Improved telecommunications services, modernising the tourism sector, and a host of innovative smart technologies will play a key role in an ambitious plan to reinvigorate the territory over the next ten years, according to the Northern Territory’s latest infrastructure plan 2018-2027.
Released on Tuesday, the NT’s 2018 infrastructure plan updates the one released in 2017 with a new focus on stimulating population growth and leveraging ‘smart’ technologies to build sustainable communities, as well as maintaining telecommunications infrastructure rollout as a key priority.
With increasing number of government services being made available online, it is becoming increasingly important for governments to ensure that communities, especially those living in remote areas, have access to stable and strong internet and telecommunications services.
“Telecommunications are an essential service and digital technologies are critical and life changing for people living in remote communities who can access government services online, including telehealth, distance education, welfare, licensing and motor vehicle services,” states the infrastructure plan.
“Beyond urban settings, industry and governments need to work together to provide telecommunications infrastructure in remote locations.”
According to the infrastructure plan, three telecommunications projects from last year remain high priority in 2018: the Remote Telecommunications Co‑investment Program with Telstra, the Mobile Hotspots Program, and modernising radio transmission infrastructure in the Territory to support emergency and other frontline services.
These projects received substantial funding in the NT’s 2018-19 budget, which set aside $14 million over four years to expand the Remote Telecommunications Co‑investment Program in 37 remote locations. As part of the co‑investment arrangement, Telstra is matching the investment “dollar for dollar” raising the project’s total to $28 million.
“This investment will enable more remote residents to connect to the world, remote businesses to grow and tourists to share their unique Territory experiences with friends and family,” said NT Treasurer Nicole Manison.
Telstra has been a telecommunications partner of the NT since 2009, with its previous co-investment amounting to $30 million over three years under an agreement signed in 2015.
According to the infrastructure plan, the proposed digital infrastructure initiatives in the pipeline to expand mobile services to improve connectivity across the territory are estimated to cost around $95 million over the next ten years. Improving connectivity for emergency and other essential services are expected to cost around $25 million.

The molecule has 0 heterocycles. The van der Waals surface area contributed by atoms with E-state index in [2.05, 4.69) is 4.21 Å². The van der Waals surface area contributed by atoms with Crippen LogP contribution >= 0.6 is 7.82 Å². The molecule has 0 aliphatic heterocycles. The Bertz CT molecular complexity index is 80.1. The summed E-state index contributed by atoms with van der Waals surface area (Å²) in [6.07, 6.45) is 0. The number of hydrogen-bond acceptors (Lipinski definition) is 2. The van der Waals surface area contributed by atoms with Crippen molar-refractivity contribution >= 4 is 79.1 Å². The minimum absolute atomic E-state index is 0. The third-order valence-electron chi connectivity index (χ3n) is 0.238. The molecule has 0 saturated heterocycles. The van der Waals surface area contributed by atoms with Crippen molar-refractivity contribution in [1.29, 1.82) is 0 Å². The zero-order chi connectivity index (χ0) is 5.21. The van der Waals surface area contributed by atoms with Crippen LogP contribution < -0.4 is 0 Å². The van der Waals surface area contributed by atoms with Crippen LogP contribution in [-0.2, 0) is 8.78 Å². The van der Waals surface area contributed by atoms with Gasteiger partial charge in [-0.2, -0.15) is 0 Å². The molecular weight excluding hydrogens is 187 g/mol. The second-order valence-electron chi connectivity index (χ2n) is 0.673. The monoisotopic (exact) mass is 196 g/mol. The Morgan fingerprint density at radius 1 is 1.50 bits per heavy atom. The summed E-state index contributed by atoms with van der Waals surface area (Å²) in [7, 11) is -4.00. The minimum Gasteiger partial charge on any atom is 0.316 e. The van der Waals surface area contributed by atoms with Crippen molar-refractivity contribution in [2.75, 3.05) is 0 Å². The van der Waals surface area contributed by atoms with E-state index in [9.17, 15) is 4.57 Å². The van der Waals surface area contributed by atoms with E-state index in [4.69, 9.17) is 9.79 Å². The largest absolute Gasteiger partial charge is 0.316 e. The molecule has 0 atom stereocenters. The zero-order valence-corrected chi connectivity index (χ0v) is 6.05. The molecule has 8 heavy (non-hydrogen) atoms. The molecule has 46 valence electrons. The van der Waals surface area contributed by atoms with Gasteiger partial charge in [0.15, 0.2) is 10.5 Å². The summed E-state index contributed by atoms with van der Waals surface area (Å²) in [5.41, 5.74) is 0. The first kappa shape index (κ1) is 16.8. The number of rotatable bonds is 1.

In the face of declining GST revenue, the NT Government is ramping up its investment in population growth initiatives, launching a dedicated Population Growth Strategy 2018-28 at the end of August to guide its investment in this area.
The 2018-19 NT budget had also announced numerous initiatives to incentivise population growth, from which revenue is expected to follow. NT Treasurer Nicole Manison said in her budget speech that “there is a GST incentive to grow our population. We currently receive $11 000 per person, so more people means more GST revenue”.
Reinvigorating the tourism industry will be key to lure people into the territory. In the 2018-19 budget, $1.2 million over two years has been earmarked for a specific customer relationship management database and the NT “masterbrand” marketing strategy targeting former Territorians, with $400,000 over the next two years for an associated web portal and mobile application.
The infrastructure plan added to these initiatives with proposals to develop rail trails for tourists visiting the Darwin CBD to various culture and heritage sites in Adelaide River and Snake Creek siding.
“The cost of a railway loop development (new or extensively restore the old railway), is likely to be over $50 million (based on costs of the Tasmanian Strahan to Queenstown railway),” states the plan.
Using ‘smart’ technologies to create sustainable and more efficient communities was also flagged by the infrastructure plan.
Power and Water Corporation – the NT Government-owned utilities corporation – is developing and will obtain funding to pursue a strategic project designed to develop a ‘smart’ and sustainable Aboriginal community. The concept may include “smart metering, demand management, solar, integrated water and power control system infrastructure”.
Partnering with local governments in Palmerston and Litchfield, ‘Smart Cities Technology’ project will “adopt intelligent IT systems” to “[i]mprove interface between local government and the community”. The plan has allocated $2 million to the initiative to be spent in 2018-19.
In attempt to rejuvenate Darwin, smart technologies will be deployed in the city, including “city-scale smart infrastructure” and “smart services” such as lighting, parking, and wifi. ‘Switching on Darwin’ is expected to cost around $10 million in 2018-19, with further investment pending in 2019-2020.